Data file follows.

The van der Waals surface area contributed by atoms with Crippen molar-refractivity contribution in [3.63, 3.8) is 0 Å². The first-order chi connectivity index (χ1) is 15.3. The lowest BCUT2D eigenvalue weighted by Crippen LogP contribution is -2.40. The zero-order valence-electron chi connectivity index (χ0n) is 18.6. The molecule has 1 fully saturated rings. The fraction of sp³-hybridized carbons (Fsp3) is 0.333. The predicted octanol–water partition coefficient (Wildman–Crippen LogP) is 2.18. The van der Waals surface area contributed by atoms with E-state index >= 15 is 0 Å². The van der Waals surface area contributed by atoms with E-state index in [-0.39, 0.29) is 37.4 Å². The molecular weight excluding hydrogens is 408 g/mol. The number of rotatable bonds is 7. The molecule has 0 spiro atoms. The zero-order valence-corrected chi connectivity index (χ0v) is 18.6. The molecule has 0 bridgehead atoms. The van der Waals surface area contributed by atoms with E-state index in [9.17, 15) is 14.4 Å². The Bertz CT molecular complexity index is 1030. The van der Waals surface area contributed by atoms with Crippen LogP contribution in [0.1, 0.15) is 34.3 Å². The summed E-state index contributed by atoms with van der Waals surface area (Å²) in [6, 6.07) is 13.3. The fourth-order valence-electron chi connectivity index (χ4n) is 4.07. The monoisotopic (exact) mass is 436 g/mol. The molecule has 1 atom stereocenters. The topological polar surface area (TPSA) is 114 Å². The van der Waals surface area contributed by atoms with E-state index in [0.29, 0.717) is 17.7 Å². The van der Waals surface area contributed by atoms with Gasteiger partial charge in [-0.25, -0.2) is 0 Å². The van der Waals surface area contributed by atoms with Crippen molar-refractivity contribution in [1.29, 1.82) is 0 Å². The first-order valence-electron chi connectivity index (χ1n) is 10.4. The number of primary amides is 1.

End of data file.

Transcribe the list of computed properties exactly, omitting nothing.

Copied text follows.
The van der Waals surface area contributed by atoms with Crippen molar-refractivity contribution in [3.63, 3.8) is 0 Å². The first-order chi connectivity index (χ1) is 15.3. The lowest BCUT2D eigenvalue weighted by Crippen LogP contribution is -2.40. The zero-order valence-electron chi connectivity index (χ0n) is 18.6. The molecule has 1 fully saturated rings. The fraction of sp³-hybridized carbons (Fsp3) is 0.333. The predicted octanol–water partition coefficient (Wildman–Crippen LogP) is 2.18. The van der Waals surface area contributed by atoms with E-state index >= 15 is 0 Å². The van der Waals surface area contributed by atoms with E-state index in [-0.39, 0.29) is 37.4 Å². The molecular weight excluding hydrogens is 408 g/mol. The number of rotatable bonds is 7. The molecule has 0 spiro atoms. The zero-order valence-corrected chi connectivity index (χ0v) is 18.6. The molecule has 0 bridgehead atoms. The van der Waals surface area contributed by atoms with E-state index in [9.17, 15) is 14.4 Å². The Bertz CT molecular complexity index is 1030. The van der Waals surface area contributed by atoms with Crippen LogP contribution in [0.1, 0.15) is 34.3 Å². The summed E-state index contributed by atoms with van der Waals surface area (Å²) in [6, 6.07) is 13.3. The fourth-order valence-electron chi connectivity index (χ4n) is 4.07. The monoisotopic (exact) mass is 436 g/mol. The molecule has 1 atom stereocenters. The topological polar surface area (TPSA) is 114 Å². The van der Waals surface area contributed by atoms with E-state index in [0.29, 0.717) is 17.7 Å². The van der Waals surface area contributed by atoms with Gasteiger partial charge in [-0.25, -0.2) is 0 Å². The van der Waals surface area contributed by atoms with Crippen molar-refractivity contribution in [1.29, 1.82) is 0 Å². The first-order valence-electron chi connectivity index (χ1n) is 10.4. The number of primary amides is 1.